Taking on Lung Cancer is Worth the Fight

You have cancer.

Three small words that impact a person in a very big way. For advanced lung cancer patients, the emotional response to a diagnosis can be especially complex as lung cancer is the leading cause of cancer-related deaths – each year, more people in the U.S. die of lung cancer than any other type of cancer. For those newly diagnosed with lung cancer, feelings of hopelessness and defeat can paralyze their decision-making and may contribute to their hesitancy to seek treatment.

That’s why Merck has teamed up with GO2 Foundation for Lung Cancer on a new campaign, Worth the Fight: Taking on Lung Cancer, to help empower people with advanced lung cancer and their loved ones to take an active role in their cancer care and talk to their healthcare team to understand treatment options that might be right for them.

This campaign is based on findings from a recent survey of over 500 U.S. patients, caregivers and healthcare providers to better understand the mindset and challenges people impacted by advanced lung cancer face around the time of diagnosis. Despite incredible progress made against lung cancer over the past few decades, the survey revealed that most people diagnosed with advanced lung cancer still struggle with navigating their disease. The survey also revealed a need for more effective communications between a patient, their caregiver, and healthcare team and guidance around identifying helpful resources at diagnosis to help patients determine next steps, including whether they and their loved ones think it’s worth the fight to take on lung cancer.

In fact, when first diagnosed, most patients (57%) think nothing can be done to treat their disease. Patients may feel scared (56%), have trouble making sense of what their doctor says (76%) or feel overwhelmed (41%). Upon learning of their diagnosis, 72% of patients believe they may have brought the disease on themselves. While many believe smoking is the sole cause of lung cancer, nearly anyone can be diagnosed with this life-threatening disease. The unspoken implication that a person is responsible for bringing lung cancer upon himself or herself can prompt feelings of hurt and shame. Stigma can cause people to avoid seeking treatment and is linked to disease-related distress and poor health outcomes, the American Lung Association warns.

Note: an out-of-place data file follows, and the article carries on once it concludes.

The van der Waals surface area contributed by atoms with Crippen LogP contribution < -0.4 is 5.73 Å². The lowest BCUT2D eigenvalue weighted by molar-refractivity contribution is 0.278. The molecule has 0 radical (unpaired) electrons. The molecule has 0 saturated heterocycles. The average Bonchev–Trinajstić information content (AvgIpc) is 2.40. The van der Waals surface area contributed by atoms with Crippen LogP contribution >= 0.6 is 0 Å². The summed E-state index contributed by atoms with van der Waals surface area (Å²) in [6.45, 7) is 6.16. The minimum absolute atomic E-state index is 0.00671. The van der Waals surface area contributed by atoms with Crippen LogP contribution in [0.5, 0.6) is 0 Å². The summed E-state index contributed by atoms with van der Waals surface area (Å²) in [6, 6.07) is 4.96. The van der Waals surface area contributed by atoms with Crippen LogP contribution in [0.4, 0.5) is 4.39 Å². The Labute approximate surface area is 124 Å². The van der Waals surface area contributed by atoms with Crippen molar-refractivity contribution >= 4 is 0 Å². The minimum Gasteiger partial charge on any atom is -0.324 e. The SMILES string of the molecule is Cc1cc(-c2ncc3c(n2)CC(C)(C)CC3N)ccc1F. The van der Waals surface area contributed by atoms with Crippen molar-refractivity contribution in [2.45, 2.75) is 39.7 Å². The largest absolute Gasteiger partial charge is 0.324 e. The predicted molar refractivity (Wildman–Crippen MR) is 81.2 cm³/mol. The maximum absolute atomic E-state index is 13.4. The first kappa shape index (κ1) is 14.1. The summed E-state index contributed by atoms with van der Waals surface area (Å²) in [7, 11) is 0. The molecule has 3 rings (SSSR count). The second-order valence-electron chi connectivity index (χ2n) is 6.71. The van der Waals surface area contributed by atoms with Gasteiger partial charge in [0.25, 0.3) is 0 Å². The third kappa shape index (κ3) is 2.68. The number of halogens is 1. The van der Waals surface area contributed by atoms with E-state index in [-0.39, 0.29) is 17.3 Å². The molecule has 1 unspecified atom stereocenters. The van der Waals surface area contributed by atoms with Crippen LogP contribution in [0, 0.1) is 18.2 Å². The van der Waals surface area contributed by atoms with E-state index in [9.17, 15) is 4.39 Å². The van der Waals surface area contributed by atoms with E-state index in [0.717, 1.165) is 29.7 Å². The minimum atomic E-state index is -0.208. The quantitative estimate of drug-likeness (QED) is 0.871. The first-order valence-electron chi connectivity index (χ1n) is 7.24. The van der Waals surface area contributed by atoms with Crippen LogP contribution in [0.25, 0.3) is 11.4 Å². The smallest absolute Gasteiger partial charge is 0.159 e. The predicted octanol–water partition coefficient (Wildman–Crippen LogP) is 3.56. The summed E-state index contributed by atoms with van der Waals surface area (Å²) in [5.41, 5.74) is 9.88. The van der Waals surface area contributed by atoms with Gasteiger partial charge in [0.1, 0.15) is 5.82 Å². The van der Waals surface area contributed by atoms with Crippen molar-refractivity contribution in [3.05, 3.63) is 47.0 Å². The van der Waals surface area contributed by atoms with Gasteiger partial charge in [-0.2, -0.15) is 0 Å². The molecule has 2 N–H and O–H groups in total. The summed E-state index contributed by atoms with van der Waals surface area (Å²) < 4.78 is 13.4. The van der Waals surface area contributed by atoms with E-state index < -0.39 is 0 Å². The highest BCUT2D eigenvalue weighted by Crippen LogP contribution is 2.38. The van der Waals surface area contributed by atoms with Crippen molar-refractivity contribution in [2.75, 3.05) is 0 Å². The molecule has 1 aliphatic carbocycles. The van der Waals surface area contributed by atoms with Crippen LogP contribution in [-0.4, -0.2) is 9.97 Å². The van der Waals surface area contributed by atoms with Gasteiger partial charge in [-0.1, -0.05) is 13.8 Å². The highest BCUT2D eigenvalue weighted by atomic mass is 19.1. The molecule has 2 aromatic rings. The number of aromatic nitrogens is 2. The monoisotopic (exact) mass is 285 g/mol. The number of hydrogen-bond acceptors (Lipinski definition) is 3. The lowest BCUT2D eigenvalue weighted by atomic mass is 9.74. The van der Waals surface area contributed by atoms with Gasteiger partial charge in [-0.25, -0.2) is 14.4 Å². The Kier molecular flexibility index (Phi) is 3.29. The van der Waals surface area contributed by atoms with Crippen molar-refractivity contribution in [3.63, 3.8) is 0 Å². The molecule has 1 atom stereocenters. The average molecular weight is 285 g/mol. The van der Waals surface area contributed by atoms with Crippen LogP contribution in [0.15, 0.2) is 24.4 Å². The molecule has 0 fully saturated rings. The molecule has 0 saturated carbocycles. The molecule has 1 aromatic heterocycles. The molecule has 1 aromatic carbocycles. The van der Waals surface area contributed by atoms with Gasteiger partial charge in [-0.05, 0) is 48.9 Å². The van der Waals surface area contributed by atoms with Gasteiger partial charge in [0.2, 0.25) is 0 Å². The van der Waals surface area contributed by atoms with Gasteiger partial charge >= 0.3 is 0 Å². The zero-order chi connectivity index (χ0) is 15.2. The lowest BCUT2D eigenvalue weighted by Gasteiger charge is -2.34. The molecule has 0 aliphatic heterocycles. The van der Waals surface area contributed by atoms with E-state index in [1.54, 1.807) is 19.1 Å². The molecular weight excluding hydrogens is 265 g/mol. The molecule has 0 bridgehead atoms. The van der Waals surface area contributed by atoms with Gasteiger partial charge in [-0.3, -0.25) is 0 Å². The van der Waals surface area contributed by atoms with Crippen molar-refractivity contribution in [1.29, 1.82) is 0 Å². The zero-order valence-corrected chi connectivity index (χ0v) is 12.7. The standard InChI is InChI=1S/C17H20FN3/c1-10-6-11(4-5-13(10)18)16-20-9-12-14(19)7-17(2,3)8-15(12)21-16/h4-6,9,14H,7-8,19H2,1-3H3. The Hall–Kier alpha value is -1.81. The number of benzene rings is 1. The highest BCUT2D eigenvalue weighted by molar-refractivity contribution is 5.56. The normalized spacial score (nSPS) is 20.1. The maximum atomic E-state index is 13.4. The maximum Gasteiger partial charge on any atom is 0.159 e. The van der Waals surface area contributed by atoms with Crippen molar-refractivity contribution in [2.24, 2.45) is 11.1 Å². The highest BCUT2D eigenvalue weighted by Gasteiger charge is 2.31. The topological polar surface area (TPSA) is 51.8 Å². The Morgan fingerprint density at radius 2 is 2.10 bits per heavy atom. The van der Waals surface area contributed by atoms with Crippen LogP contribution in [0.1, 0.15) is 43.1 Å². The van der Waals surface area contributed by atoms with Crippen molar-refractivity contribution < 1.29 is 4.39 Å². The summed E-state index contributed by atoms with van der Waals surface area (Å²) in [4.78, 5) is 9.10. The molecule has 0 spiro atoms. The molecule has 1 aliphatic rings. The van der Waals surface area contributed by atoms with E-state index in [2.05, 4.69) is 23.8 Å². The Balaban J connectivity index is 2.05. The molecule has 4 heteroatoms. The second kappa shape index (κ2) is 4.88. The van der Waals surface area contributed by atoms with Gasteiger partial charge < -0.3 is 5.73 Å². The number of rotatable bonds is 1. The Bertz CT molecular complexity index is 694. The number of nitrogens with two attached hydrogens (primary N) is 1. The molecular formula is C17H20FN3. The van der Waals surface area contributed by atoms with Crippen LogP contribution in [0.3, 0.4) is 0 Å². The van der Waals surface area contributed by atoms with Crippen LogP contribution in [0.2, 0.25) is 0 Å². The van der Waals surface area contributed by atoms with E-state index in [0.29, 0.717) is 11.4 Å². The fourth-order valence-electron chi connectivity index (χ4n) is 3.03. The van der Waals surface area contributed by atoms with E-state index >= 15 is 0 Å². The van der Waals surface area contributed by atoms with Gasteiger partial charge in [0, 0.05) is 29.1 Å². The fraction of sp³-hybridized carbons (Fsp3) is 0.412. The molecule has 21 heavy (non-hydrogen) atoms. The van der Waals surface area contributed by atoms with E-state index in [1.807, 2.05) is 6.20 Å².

After Jodi Parker was diagnosed with advanced lung cancer in 2013, her doctors wanted her to start treatment immediately, but she wasn’t convinced.

For Parker, it came down to protecting the time she had left.

“I’d planned on living out the rest of my life the best way I could and making the most out of the time I had left. Fortunately, a well-timed call from a good friend persuaded me that I needed to reconsider. Seven years, one wedding and three grandchildren later, my cancer has returned. But it’s never been clearer that it’s worth the fight.”

A treatment decision should be based on an informed discussion between a patient, their caregivers and healthcare team. But oftentimes patients are not sure how to weigh the risks and benefits of various treatment options, even after speaking with their oncologist. When first diagnosed, 79% of patients said their doctor clearly explained the value of being treated for advanced lung cancer, but more than half (56%) of patients doubted treatment would make a difference in their outcome. In addition, more than a third of patients (33%) and caregivers (39%) said they did not know enough about the disease to make informed decisions. These factors may lead patients to leave the ultimate treatment decision up to their healthcare providers.

“Lung cancer is most often diagnosed at an advanced stage when the prognosis is poor, making it critically important for patients and their loved ones to have an open and honest conversation about what treatment options might be right for them at the time of diagnosis,” said Dr. Jacob Sands, thoracic medical oncologist at the Dana-Farber Cancer Institute.

Worth the Fight: Taking on Lung Cancer is designed to help people like Parker with advanced lung cancer take an active role in getting the care they need.

“I know now that an advanced lung cancer diagnosis does not have to mean giving up. Ask your oncologist questions. Learn as much as you can. Take control of your care,” said Parker.

Visit www.fightlungcancer.com to download a discussion guide to help you and your loved ones have an informed conversation with your doctor about treatment options and additional support resources.